RocketSTEM –18 December 2018
CAPE CANAVERAL AIR FORCE STATION, FL- SpaceX engineers
scrubbed this mornings launch (Dec. 18) of a Falcon 9 rocket from the Florida Space
Coast after encountering a temperature fueling glitch in the final minutes of
the countdown – forcing a 24 hour delay from Tuesday to Wednesday, Dec. 19.
The abort occurred at the T minus 7 minute mark as teams were
loading the rockets propellants in anticipation of blastoff of the next and last SpaceX
Falcon 9 of 2018 carrying the maiden modernized and advanced GPS III SV01 satellite
for the Air Force. It had been slated for blastoff Tuesday, Dec. 18 at 9:11
a.m. EST, 14:11 GMT, from Space Launch Complex-40 on Cape Canaveral Air
Force Station, FL.
The 2nd stage LOX loading was just being completed and the team was
about to begin the Falcon 9 engine chill prior to launch.
Hold, Hold”, was called out to scrub the launch at about 9:29 a.m. EST.
“SpaceX team called a hold due to an out of
family reading on first stage sensors. Vehicle and payload remain healthy; next
launch attempt is tomorrow at 9:07 EST, 14:07 UTC,” SpaceX tweeted soon
The second stage of the 23 story tall rocket
had been vigorously venting liquid oxygen as normal.
Enjoy our gallery of
Space UpClose photos showing the vigorous venting at launch pad 40 as well as more
photos taken this afternoon during our media camera setup taken at pad 40 this afternoon,
was the second significant problem of the day. The first was related to weather.
The Falcon 9 launch had already been retargeted earlier this morning to a point
near the end of the launch window due to excessive ‘Upper level winds.”
The weather outlook remains quite favorable – currently
forecast as 80% GO !!
The Falcon 9 launch window lasts for 26 minutes
and extends from 9:07 a.m., 14:11 GMT, to 9:33 a.m. EST Dec. 19.
You can watch the launch on a SpaceX dedicated
webcast that starts about 15 minutes prior to the opening of the nominal
launch window at:
SpaceX Falcon 9 rocket
poised at night on Dec. 17 for liftoff on GPS III SV01 mission for the US Air Force
The Falcon 9 will launch in the upgraded Block 5
version on an expendable mission where the first stage booster will not be
recovered. There are no grid fins or
landing legs installed on the 15 story tall first stage.
This is the first Block 5 model that will launch
in an expendable configuration and not be soft landed either by land or by sea.
The Air Force wants every drop of fuel available
to hurl the GPS III SV01 satellite to the most efficient orbit and maximize the
amount of on-board fuel available and minimize the satellites need to utilize
the fuel reserves for orbit raising maneuvers.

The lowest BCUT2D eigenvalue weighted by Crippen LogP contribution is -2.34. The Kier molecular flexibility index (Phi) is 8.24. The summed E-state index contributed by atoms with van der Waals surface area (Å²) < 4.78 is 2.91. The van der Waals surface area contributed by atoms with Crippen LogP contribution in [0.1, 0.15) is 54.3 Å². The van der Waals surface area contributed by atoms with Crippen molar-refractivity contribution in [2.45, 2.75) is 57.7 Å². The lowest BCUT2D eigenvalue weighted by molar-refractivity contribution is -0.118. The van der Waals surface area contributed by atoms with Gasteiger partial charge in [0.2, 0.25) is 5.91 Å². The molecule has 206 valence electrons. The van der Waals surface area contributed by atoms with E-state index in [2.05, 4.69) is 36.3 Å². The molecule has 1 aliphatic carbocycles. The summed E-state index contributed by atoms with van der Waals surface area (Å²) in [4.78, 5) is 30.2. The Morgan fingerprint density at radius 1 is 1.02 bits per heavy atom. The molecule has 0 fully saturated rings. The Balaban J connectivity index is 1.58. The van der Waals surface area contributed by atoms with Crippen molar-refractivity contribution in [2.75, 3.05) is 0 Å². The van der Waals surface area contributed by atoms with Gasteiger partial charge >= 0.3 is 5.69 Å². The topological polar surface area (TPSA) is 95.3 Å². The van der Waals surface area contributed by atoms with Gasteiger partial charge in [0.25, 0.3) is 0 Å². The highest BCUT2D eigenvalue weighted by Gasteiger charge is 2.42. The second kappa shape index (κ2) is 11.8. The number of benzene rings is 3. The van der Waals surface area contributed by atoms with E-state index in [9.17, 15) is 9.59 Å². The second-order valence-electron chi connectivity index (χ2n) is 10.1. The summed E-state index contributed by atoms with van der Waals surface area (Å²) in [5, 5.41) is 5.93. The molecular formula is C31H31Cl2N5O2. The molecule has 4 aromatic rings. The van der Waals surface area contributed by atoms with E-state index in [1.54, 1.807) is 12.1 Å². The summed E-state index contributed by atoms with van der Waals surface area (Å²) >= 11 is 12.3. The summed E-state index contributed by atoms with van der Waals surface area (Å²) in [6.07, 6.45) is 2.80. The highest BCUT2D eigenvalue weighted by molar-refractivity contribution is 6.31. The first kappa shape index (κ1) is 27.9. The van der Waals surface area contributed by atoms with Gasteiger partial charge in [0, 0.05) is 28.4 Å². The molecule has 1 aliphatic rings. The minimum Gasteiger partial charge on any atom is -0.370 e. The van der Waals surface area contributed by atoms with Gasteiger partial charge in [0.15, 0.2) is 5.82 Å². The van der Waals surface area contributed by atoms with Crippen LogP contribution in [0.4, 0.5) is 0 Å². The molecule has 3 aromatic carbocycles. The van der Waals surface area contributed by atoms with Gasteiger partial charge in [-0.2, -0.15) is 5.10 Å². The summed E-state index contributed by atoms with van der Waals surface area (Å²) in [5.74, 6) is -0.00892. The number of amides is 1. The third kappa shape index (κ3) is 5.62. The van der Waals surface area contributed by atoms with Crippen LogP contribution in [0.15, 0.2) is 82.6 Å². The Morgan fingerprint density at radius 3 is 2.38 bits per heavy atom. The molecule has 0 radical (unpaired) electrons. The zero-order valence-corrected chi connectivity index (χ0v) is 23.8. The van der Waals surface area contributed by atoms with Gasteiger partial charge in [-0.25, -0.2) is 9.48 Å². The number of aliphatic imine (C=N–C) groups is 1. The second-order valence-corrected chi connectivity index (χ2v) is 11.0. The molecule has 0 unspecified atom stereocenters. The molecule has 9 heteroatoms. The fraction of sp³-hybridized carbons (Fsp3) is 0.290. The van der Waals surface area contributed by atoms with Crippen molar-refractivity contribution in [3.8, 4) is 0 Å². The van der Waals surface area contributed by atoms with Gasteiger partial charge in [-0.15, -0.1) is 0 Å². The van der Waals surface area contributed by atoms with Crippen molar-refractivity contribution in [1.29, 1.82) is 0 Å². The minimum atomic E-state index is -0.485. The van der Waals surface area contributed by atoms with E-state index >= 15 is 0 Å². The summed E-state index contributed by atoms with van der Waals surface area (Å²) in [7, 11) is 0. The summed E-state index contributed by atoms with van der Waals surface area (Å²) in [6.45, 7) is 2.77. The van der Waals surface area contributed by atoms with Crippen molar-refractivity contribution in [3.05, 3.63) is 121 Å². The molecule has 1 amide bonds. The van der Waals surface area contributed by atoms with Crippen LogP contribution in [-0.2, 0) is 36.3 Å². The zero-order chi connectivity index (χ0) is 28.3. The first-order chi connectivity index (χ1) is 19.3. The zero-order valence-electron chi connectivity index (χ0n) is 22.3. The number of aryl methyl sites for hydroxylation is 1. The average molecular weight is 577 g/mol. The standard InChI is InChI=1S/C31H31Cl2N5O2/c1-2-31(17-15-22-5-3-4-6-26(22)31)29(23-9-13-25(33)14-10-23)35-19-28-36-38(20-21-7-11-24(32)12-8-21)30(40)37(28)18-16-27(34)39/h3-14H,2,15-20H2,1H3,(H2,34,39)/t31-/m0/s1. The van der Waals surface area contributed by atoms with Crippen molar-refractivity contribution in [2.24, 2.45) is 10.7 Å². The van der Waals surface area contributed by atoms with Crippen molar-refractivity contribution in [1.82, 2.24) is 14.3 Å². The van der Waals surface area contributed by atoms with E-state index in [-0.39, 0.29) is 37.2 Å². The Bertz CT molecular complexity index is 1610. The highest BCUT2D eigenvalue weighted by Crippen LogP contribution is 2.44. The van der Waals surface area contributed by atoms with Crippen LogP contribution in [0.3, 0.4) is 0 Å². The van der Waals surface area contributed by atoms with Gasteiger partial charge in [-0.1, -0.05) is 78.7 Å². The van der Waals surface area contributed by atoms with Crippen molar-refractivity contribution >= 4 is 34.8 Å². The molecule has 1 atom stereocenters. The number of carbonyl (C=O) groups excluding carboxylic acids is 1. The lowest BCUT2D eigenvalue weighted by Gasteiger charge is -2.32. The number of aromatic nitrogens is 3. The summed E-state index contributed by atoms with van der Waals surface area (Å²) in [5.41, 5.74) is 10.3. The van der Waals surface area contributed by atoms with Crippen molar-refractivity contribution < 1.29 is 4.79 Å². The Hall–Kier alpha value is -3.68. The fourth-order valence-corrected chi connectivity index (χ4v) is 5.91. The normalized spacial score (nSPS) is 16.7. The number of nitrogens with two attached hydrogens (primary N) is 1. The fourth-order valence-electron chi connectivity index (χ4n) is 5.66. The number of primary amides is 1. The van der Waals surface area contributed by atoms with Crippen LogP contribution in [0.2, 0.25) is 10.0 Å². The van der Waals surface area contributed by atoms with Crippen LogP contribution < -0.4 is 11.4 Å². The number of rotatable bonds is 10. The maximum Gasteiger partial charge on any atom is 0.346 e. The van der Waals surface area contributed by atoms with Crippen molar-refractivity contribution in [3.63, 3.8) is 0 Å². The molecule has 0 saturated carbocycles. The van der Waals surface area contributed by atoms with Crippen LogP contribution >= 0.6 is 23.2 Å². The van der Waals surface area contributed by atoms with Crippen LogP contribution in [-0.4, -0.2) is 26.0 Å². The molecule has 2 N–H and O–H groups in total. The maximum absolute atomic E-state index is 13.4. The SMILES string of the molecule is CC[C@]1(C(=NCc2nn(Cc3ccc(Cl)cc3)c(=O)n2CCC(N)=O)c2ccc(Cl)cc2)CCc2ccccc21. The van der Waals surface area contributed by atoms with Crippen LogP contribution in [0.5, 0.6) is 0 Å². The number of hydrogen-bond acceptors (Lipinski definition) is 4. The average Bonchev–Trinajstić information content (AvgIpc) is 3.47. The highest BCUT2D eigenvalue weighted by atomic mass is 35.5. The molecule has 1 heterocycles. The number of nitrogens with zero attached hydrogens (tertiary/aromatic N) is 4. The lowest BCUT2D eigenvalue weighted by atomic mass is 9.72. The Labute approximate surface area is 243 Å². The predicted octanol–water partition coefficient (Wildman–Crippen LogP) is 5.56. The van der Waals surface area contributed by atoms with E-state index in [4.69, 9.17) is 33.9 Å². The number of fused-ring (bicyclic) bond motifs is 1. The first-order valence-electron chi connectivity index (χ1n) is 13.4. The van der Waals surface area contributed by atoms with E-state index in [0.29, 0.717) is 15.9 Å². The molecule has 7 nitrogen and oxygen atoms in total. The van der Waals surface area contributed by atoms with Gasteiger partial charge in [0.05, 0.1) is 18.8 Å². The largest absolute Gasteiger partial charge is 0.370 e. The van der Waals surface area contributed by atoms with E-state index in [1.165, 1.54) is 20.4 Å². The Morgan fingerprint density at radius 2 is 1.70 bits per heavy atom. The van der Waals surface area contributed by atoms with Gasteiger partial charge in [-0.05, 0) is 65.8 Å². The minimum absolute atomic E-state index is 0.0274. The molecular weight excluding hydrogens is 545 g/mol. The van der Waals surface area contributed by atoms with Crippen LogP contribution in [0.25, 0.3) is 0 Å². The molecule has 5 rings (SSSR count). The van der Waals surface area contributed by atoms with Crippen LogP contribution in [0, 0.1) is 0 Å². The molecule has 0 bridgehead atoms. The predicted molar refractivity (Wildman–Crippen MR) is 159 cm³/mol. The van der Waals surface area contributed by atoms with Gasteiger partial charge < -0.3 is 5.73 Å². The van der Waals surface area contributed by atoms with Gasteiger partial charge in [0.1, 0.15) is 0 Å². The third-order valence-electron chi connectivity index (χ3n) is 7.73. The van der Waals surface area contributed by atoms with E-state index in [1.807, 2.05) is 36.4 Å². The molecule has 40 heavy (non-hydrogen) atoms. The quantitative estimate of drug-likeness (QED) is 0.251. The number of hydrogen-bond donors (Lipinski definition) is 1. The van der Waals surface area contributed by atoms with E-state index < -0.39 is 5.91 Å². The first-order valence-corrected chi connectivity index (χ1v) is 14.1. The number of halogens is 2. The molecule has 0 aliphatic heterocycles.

SpaceX Falcon 9 rocket
poised for liftoff carrying GPS III SV01 mission for the
US Air Force
The satellite will be deployed to medium Earth
orbit approximately 1 hour and 56 minutes after liftoff.
The GPS III satellites has a wet weight of 9700
pounds (4,400 kilograms) and
is the size of an SUV.
From the SpaceX Press Kit:
The United States’ Global Positioning System
delivers positioning, navigation, and timing services supporting vital U.S. and
allied operations worldwide, and underpins critical financial, transportation,
and agricultural infrastructure that billions of users have come to depend on
The United States Air Force’s first GPS III
satellite will augment the current constellation of 31 operational GPS
satellites. This newest generation of GPS satellites is designed and built to
deliver positioning, navigation, and timing information with three times better
accuracy, and up to eight times improved antijamming capability. GPS is used by
over four billion users and supports critical missions worldwide.
GPS is a National Security Space (NSS) mission,
critical to national defense. In April 2016, SpaceX was awarded its first NSS
mission, GPS III SV01. SpaceX currently has an additional four GPS III missions
on contract, all of which will be launched on Falcon 9.
Watch for Ken’s continuing onsite coverage of NASA, SpaceX, ULA,
Boeing, Lockheed Martin, Northrop Grumman and more space and mission reports
direct from the Kennedy Space Center, Cape Canaveral Air Force Station, Florida
and Wallops Flight Facility, Virginia.
Planetary science and human spaceflight news: www.kenkremer.com –www.spaceupclose.com – twitter @ken_kremer –
email: ken at kenkremer.com
is a research scientist, journalist and photographer based in the KSC area.
Ken’s photos are for sale and he is available for lectures and outreach events
Learn more about the upcoming/recent SpaceX Falcon 9/USAF GPS 3-01, SpaceX Falcon 9/CRS-16
launch to ISS, NASA missions, ULA Atlas
& Delta launches, SpySats and more at Ken’s upcoming outreach events at Quality Inn Kennedy Space Center, Titusville,
18: “SpaceX Dragon CRS-16
resupply launch to ISS, SpaceX Falcon GPS 3-01, SpaceX Falcon Heavy &
Falcon 9 launches, upcoming SpaceX Falcon 9 USAF GP3 3-01, NRO & USAF
Spysats, SLS, Orion, Boeing and SpaceX Commercial crew capsules, OSIRIS-Rex,
Juno at Jupiter, InSight Mars lander, Curiosity and Opportunity explore Mars,
NH at Pluto, Kuiper Belt and more,” Kennedy Space Center Quality Inn, Titusville,
FL, evenings. Photos for sale